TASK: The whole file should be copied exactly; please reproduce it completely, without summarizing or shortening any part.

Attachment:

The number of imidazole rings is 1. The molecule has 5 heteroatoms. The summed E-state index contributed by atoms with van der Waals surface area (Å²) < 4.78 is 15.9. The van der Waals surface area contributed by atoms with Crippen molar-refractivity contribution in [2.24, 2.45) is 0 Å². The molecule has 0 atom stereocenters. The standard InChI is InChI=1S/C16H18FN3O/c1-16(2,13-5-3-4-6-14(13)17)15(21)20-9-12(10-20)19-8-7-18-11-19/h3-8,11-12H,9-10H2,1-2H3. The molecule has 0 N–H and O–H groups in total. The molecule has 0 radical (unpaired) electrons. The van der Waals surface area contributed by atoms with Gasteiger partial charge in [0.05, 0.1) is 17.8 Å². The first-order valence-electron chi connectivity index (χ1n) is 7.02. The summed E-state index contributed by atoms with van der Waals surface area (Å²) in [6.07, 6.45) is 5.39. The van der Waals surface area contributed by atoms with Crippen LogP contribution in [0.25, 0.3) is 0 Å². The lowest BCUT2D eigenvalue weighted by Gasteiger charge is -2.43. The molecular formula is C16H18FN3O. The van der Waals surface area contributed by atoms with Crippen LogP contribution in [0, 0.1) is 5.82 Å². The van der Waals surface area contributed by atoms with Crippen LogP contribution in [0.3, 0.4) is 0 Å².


The number of imidazole rings is 1. The molecule has 5 heteroatoms. The summed E-state index contributed by atoms with van der Waals surface area (Å²) < 4.78 is 15.9. The van der Waals surface area contributed by atoms with Crippen molar-refractivity contribution in [2.24, 2.45) is 0 Å². The molecule has 0 atom stereocenters. The standard InChI is InChI=1S/C16H18FN3O/c1-16(2,13-5-3-4-6-14(13)17)15(21)20-9-12(10-20)19-8-7-18-11-19/h3-8,11-12H,9-10H2,1-2H3. The molecule has 0 N–H and O–H groups in total. The molecule has 0 radical (unpaired) electrons. The van der Waals surface area contributed by atoms with Gasteiger partial charge in [0.05, 0.1) is 17.8 Å². The first-order valence-electron chi connectivity index (χ1n) is 7.02. The summed E-state index contributed by atoms with van der Waals surface area (Å²) in [6.07, 6.45) is 5.39. The van der Waals surface area contributed by atoms with Crippen LogP contribution in [0.25, 0.3) is 0 Å². The lowest BCUT2D eigenvalue weighted by Gasteiger charge is -2.43. The molecular formula is C16H18FN3O. The van der Waals surface area contributed by atoms with Crippen LogP contribution in [0, 0.1) is 5.82 Å². The van der Waals surface area contributed by atoms with Crippen LogP contribution in [0.3, 0.4) is 0 Å².